Most utilities use a combination of metallic and non-metallic pipe materials in their network and often the biggest challenge for pipe integrity is related to the corrosion of metallic pipelines. The recent introduction of relining systems for pressure mains has provided a unique opportunity for Queensland Urban Utilities to trial the new technology to extend the life of pipes in its network.

With vast kilometres of pipeline networks in Australia, utilities are all faced with a common challenge to understand the condition of pipes and when they need to be replaced.

Many of Queensland Urban Utilities’ larger trunk pipelines are mild steel, which utilise cathodic protection systems and reliable coating systems to mitigate the potential for corrosion.

Cast iron and ductile iron systems used in the network rely on protective bitumen coatings and polyethylene sleeving systems, depending on the age of the asset.

These pipelines are susceptible to external corrosion and as such condition assessment is required periodically.

While pipe integrity tools continue to improve and are crucial in maintaining critical pipeline infrastructure, they are not always practical to employ in the greater reticulation network.

Queensland Urban Utilities Principal Civil Engineer, Scott Stevens, said the utility uses a variety of methods to undertake condition assessments that are tailored to the material type, pipe accessibility and expected corrosion levels.

“In some circumstances we undertake external inspections at discrete locations using ultrasonic testing, broadband electro-magnetic scanning or magnetic flux leakage. This provides a snapshot of the pipe condition at nominated locations. We target the investigations to locations where environmental factors are conducive to corrosion,” Mr Stevens said.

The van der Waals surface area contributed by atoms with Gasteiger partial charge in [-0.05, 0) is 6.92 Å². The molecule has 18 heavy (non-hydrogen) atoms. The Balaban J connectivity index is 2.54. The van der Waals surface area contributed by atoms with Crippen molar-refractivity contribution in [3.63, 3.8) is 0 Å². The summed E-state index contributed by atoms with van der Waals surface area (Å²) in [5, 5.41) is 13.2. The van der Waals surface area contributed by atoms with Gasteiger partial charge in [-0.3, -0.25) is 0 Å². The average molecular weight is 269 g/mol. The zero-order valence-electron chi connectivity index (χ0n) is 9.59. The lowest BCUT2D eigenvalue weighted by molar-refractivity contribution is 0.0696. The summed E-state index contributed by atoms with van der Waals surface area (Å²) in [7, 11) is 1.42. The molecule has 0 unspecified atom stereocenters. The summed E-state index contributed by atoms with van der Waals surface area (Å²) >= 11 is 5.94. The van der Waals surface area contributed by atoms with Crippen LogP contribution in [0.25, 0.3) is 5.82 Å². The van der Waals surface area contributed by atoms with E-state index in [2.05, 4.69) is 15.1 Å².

“Most of these methods can be employed in the field while the main is still online, including acoustic and transient sensory methods and tethered-in-pipe leak detection which don’t require the pipeline to be exhumed.

“We have also used in-pipe scanning tools for large rising mains to understand the extent of internal corrosion from hydrogen sulphide gas, however, this requires the pipeline to be taken offline, drained and cleaned to permit access.”

Mr Stevens said Queensland Urban Utilities has previously undertaken physical testing of aged cast iron pipes after they have been removed from the field. The pipes are blasted to remove graphitisation and fully mapped to understand the variance in wall thickness and corrosion pit depths.

The pipes then undergo a suite of mechanical testing to understand the characteristic strength of the material and corrosion rates, to input into structural and predictive failure models.

Relining offering an alternative to replacement

Pipe relining technologies have been available for rehabilitation of gravity pipelines for some time and are proven means to enhance the structural integrity and extend the life of an asset.

Using this technology, kilometres of cast iron and bonded asbestos cement water pipelines can be relined instead of using traditional replacement methods that require excavation.

Queensland Urban Utilities has been trialling various products in the market to gain a better understanding of their application in the field, installation process, advantages and constraints.

“Where applicable, we are looking to use these technologies as an alternative to traditional replacement. As with any trenchless technology, relining is ideal for certain circumstances and we will always need to use a variety of different technologies,” Mr Stevens said.